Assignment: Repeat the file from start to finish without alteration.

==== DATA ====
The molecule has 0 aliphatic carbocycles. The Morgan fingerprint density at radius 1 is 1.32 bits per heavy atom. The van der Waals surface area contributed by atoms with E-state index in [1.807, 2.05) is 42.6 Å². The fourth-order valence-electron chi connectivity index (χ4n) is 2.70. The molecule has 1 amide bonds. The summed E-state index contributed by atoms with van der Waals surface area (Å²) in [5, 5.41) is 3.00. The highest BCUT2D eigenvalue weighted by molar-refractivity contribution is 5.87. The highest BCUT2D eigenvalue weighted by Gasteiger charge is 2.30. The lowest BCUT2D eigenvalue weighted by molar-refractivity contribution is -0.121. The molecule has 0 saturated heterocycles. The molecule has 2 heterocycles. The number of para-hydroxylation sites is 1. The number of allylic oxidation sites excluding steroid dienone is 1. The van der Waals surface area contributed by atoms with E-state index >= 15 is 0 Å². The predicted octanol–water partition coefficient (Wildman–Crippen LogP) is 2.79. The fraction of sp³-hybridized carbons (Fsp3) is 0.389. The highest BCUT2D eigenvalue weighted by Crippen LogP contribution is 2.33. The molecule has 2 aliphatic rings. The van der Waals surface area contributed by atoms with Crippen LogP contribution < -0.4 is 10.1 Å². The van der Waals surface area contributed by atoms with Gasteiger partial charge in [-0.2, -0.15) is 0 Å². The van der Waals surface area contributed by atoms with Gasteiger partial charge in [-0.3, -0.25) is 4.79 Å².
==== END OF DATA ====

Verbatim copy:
The molecule has 0 aliphatic carbocycles. The Morgan fingerprint density at radius 1 is 1.32 bits per heavy atom. The van der Waals surface area contributed by atoms with E-state index in [1.807, 2.05) is 42.6 Å². The fourth-order valence-electron chi connectivity index (χ4n) is 2.70. The molecule has 1 amide bonds. The summed E-state index contributed by atoms with van der Waals surface area (Å²) in [5, 5.41) is 3.00. The highest BCUT2D eigenvalue weighted by molar-refractivity contribution is 5.87. The highest BCUT2D eigenvalue weighted by Gasteiger charge is 2.30. The lowest BCUT2D eigenvalue weighted by molar-refractivity contribution is -0.121. The molecule has 0 saturated heterocycles. The molecule has 2 heterocycles. The number of para-hydroxylation sites is 1. The number of allylic oxidation sites excluding steroid dienone is 1. The van der Waals surface area contributed by atoms with E-state index >= 15 is 0 Å². The predicted octanol–water partition coefficient (Wildman–Crippen LogP) is 2.79. The fraction of sp³-hybridized carbons (Fsp3) is 0.389. The highest BCUT2D eigenvalue weighted by Crippen LogP contribution is 2.33. The molecule has 2 aliphatic rings. The van der Waals surface area contributed by atoms with Crippen LogP contribution < -0.4 is 10.1 Å². The van der Waals surface area contributed by atoms with Gasteiger partial charge in [-0.2, -0.15) is 0 Å². The van der Waals surface area contributed by atoms with Gasteiger partial charge in [-0.3, -0.25) is 4.79 Å².